Please watch the video before commenting.

Amongst other comments...'manual testing does not require a huge amount of skill...writing automated tests does'.

Please feel free to leave your thoughts!

Link: http://simpleprogrammer.com/2015/01/15/manual-testing-future/

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Love this thread! It really is manual testing AND automated testing - not 'or'.

http://qablog.practitest.com/2015/01/bringing-manual-and-automated-...

Hey everyone.

Just wanted to first say thank you for posting my video here. Obviously, we have some different opinions, but I can tell this is a great group of testing experts who really have a passion for what they do.

Some really good insights here and I'm definitely thinking a lot about what many of you have said.

As you can probably guess, my audience is mostly software developers or people who are interested in becoming software developers, so my message is a bit tailored to that audience.

But, I did want to take a moment and say that greatly appreciate the discussion.

Anyway, honored to be in such great company, lots of great minds here and dedicated passionate people.

If I can ever be of any help to any of you, just let me know.

Hi John,

I really appreciate you joining in on the discussion. It shows that you have as much passion for your profession as the people on this forum.

While watching your video I first felt insulted, then I facepalmed. Now that you've explained your intentions, I'd like to go into it a bit further.

Most of the people here and even more in the field have to battle against misconceptions about testing an a daily basis.

Not only team members, whether they develop, manage, test,... but many others see testing in the way that you described. I hope you read in the above comments why this is, at least, not true for all of us.

There's a great number of responsible, professional testers who are working to alter the misconceptions about testing you raised in your video. Many of them are also training the "test-script-executing-testers" to become better and do a better job.
Having someone with a broad reach, such as you, portray the profession (in which I see a very bright future, no less), as a dead-end and advise to get out a.s.ap., is not only a direct attack on these efforts, but can also feel as a slap in the face. Especially if you target an audience of new and aspiring software developers.
Your video might be 'solid and realistic' advice for some people, but it only confirms the root cause of the problem.

I believe you have the heart at the right place, but unknowingly put yourself in the path of other positively passionate people.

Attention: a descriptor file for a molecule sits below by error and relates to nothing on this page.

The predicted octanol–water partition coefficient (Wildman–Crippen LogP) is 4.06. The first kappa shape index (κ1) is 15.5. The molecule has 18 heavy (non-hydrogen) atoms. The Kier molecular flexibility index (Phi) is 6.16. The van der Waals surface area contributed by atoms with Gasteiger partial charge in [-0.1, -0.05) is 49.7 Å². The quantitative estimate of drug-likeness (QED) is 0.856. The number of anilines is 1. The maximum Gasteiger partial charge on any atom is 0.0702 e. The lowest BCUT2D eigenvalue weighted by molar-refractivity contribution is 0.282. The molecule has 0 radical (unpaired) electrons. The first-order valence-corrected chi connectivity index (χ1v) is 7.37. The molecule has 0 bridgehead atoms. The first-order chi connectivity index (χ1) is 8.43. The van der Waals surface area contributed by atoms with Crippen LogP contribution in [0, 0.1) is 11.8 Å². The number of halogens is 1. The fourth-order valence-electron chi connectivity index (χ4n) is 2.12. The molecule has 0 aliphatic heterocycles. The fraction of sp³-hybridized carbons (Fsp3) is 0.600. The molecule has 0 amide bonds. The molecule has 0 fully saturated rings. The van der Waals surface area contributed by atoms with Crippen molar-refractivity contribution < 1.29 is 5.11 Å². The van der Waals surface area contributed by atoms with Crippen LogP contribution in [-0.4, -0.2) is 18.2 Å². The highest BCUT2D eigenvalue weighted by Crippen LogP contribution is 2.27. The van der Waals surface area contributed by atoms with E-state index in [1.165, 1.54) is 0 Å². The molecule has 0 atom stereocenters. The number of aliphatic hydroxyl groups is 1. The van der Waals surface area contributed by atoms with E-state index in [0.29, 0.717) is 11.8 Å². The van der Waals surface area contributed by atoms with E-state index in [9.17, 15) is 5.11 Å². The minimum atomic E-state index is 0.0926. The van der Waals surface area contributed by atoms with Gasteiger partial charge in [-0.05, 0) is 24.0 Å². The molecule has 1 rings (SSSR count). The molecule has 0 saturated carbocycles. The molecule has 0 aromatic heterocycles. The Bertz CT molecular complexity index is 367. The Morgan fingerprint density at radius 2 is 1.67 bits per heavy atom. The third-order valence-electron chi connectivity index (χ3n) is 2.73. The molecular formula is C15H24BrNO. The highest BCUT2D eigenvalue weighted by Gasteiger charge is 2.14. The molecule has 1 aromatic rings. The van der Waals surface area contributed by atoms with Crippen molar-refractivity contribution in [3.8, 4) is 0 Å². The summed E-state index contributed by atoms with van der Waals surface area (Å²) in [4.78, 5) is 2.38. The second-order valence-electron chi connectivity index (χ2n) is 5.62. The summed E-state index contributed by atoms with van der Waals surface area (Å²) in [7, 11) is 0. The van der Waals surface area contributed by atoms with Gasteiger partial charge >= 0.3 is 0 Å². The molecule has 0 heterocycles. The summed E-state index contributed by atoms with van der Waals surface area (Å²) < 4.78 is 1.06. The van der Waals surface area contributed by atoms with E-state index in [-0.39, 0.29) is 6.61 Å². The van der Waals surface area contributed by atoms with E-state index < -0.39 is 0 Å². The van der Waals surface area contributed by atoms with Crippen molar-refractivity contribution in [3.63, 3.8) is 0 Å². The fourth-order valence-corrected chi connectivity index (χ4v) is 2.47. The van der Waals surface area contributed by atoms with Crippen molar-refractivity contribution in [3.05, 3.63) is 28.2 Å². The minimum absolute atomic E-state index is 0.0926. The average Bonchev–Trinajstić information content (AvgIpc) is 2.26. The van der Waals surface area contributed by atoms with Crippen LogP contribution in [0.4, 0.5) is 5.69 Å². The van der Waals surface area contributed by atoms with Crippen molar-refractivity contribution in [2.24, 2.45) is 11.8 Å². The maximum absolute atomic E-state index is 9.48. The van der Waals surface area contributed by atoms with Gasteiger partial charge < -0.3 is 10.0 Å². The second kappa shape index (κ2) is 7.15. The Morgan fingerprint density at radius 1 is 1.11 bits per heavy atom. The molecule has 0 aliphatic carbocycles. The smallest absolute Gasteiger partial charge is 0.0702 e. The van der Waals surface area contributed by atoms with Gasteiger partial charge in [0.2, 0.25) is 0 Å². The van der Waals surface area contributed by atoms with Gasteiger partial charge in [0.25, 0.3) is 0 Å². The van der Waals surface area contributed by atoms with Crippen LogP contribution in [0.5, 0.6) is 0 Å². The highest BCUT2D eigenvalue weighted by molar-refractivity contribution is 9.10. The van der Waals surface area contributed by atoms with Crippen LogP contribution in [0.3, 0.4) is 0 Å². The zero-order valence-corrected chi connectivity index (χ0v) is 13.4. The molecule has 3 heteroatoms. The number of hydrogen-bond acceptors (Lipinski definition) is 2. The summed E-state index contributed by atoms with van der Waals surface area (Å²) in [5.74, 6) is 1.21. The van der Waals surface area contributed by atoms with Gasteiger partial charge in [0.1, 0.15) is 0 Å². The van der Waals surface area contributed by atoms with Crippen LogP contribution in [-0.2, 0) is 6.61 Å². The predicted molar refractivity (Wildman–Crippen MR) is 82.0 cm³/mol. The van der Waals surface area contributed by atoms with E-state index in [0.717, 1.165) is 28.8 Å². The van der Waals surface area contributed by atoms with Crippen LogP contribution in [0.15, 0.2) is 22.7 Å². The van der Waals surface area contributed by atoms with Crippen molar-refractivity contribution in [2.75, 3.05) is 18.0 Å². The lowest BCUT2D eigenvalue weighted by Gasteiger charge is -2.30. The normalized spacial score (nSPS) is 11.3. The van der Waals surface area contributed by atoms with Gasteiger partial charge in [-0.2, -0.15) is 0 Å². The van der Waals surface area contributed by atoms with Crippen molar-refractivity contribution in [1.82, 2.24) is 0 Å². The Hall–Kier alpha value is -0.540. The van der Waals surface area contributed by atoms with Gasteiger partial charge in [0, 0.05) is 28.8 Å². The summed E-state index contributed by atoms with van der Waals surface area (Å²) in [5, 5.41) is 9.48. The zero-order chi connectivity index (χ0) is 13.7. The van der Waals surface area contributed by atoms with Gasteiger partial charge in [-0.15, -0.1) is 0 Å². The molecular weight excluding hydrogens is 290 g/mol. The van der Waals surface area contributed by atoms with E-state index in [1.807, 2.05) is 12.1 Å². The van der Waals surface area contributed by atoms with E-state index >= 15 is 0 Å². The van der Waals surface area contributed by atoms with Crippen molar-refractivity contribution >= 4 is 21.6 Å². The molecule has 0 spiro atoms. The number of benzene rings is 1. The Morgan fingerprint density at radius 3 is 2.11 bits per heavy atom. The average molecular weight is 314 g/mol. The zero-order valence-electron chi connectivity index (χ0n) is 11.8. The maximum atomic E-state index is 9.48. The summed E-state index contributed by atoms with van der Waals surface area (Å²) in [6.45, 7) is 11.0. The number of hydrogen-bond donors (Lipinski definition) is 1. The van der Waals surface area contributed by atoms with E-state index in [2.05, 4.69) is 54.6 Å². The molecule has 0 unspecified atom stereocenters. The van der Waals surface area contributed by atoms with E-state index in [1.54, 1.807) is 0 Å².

Could I suggest you creating a new video explaining that testing has very much grown and is still growing? A video that puts things in perspective. A video that calls the "test-script-executors" to action, to learn and to study their craft. A video that explains that professional testing, be it with automated tools or not, offers many challenges and a path to a variety of testing or non-testing careers.

Thank you again for entering the discussion. I hope you read my comment as positive feedback, not an attack.

Kind regards,

Beren

Agree with you Beren, specially in the message that's being sent to aspiring software developers. 

Sometimes we get caught up inside our own reality and think that's all there is.That's the good thing about these discussions. Talking openly brings different perspectives into the conversation and maybe make us re-examine our perceived reality.

As someone who has over 25 years of Software Test experience I have to say there is a lot of truth in what John said in the video.  But I do think that the recommendation of getting out of "manual" testing for something else is a bit off key.

I know lots of "manual" testers who have had long careers just doing that work.  Some have gone into management or automation and have come back to "manual" testing.  Not because they couldn't cut it as a manager or automation developer but because they liked the hands on work and working with people in general.  Some of them have very technical minds and skills, others don't but are very knowledgeable about the business and its logic/rules. As some others have mentioned (including yourself) there are different paths to take in the software testing profession/career.  And it may appear that a purely manual test role is a dead end, but so is it true in development.  Being a UI developer or database developer can have a dead end as well.  Even Test Automation can have a dead end path (any WinRunner people still doing work?). The key thing you stated that is important for all work is that the person has to take personal responsibility for their career path, that they need to keep "learning".  There is always something new to learn, but at times you make decisions on which things you will learn and leverage in your career.

It's a great post.  Some great truths were relayed, and sometimes the truth does hurt.  But we cannot discount the "manual tester" just yet.  The whole "promise" of test automation is still to be fully realized (even 25 years later like I have seen, and I'm an automaton guy) in our line of work.  And that is a whole other story/saga that is best left for another day.

Future is there,but with less opportunities as automation has come now

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